This post, submitted by a SheByShe member who prefers to remain anonymous, challenges us all to ask the question, "What happens when we are truly open to new possibilities?"
Eight years ago, I got on a plane from New Zealand to America, expecting to come back 'home' within 6 months after my new recruit training was complete. As a 24 year old walking through the gate, the only thing carrying me were my legs; my mind and heart were screaming to stop and run back to my family. Reflecting upon it now, I'll admit that walking through the gate was only the start of the emotional roller coaster that would ensue throughout the following years.
Four months after I arrived in the USA, my 'job' in New Zealand fell through and I was being sponsored to remain at HQ in Los Angeles. Two years later, I married a Texan. One year later, we lost our first son to holoprosencephaly. Within 4 years after that, we had a healthy son and daughter, all the while trying to fight for my career in a fiercely competitive biotechnology company. Like many companies, membership in the 'boys club' often defined career advancement. Being promoted into an International Sales Management position in 2012, as the first female in a 5-person exclusively-male team was a highlight. Shortly after, I experienced a bittersweet lowlight of stepping down as I fell pregnant with my daughter: knowing full well that I could not work the hours nor tolerate the stress associated with my international management position with a baby in the house. Already having a 2.5 year old was difficult enough. Did I mention that the other managers on my team had stay-at-home-wives/moms yet my husband and I both worked full-time?
I stepped down into a training position: something which was calculated in my career to provide me the breathing room to give my kids their Mom, and my husband his wife. However, there wasn't a day I didn’t feel a hint of conflict in my decision: that I somehow let females down for taking a side step for the family. Reading Ann Marie-Slaughter's article "Why Women Still Can't Have it All" gave me some respite when she said "women should think about the climb to leadership not in terms of a straight upward slope, but as irregular stair steps, with periodic plateaus (and even dips) when they turn down promotions to remain in a job that works for their family situation...think of these plateaus as “investment intervals...[or]...putting money in the family bank,”. I re-read that passage multiple times and felt my decision had finally been validated.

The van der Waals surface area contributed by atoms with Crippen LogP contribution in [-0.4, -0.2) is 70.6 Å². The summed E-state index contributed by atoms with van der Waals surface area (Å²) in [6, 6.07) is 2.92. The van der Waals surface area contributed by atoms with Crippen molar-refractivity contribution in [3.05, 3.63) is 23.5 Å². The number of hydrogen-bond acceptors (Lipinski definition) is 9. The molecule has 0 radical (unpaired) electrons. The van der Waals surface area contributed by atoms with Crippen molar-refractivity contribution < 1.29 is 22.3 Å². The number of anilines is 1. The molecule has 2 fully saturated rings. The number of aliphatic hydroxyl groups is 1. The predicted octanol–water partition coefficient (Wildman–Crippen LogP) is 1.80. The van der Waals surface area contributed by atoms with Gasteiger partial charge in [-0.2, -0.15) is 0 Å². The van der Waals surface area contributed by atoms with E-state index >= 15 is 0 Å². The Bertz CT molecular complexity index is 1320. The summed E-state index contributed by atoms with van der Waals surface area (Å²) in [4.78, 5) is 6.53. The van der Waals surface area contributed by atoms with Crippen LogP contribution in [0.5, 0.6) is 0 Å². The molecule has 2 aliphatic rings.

As my youngest began sleeping through the night, I felt it was time to turn up the intensity in my career path again: hiring a business coach to help me overcome things that I 'tolerate' at work and helping me re-define what I wanted professionally. For 3 months, I was ridiculously busy: writing and re-writing resumes; applying for jobs; getting rejection letters; networking with like-minded professional women, and being generally 'active' in my career choices. This process could be a blog in itself. However, four weeks ago, I let it go. I needed a mental and emotional break. I had never been turned down for a job before and it had been incredibly depleting getting those emails - tainting my previously spotless job track record. I figured I was doing something wrong, and needed some time to reflect. I was fighting the current, and it was exhausting.
A funny thing happened during this break: two recruiters (one whom I had never met) reached out me to with amazing opportunities. One opportunity would result in a "Director" position and the other had the word "National" in it: hugely promising roles with incredible companies. I realize I haven't got either of these jobs yet; I’m still in the interviewing stage. Both opportunities may still fall through. However, it reminds me to be open to the possibility that the universe can conspire with you; that the universe doesn't discriminate against those with young kids. How this turns out, I don't know. What I do know is that having kids doesn't stop me from trying to achieve amazing things with my career, and it shouldn't stop you either.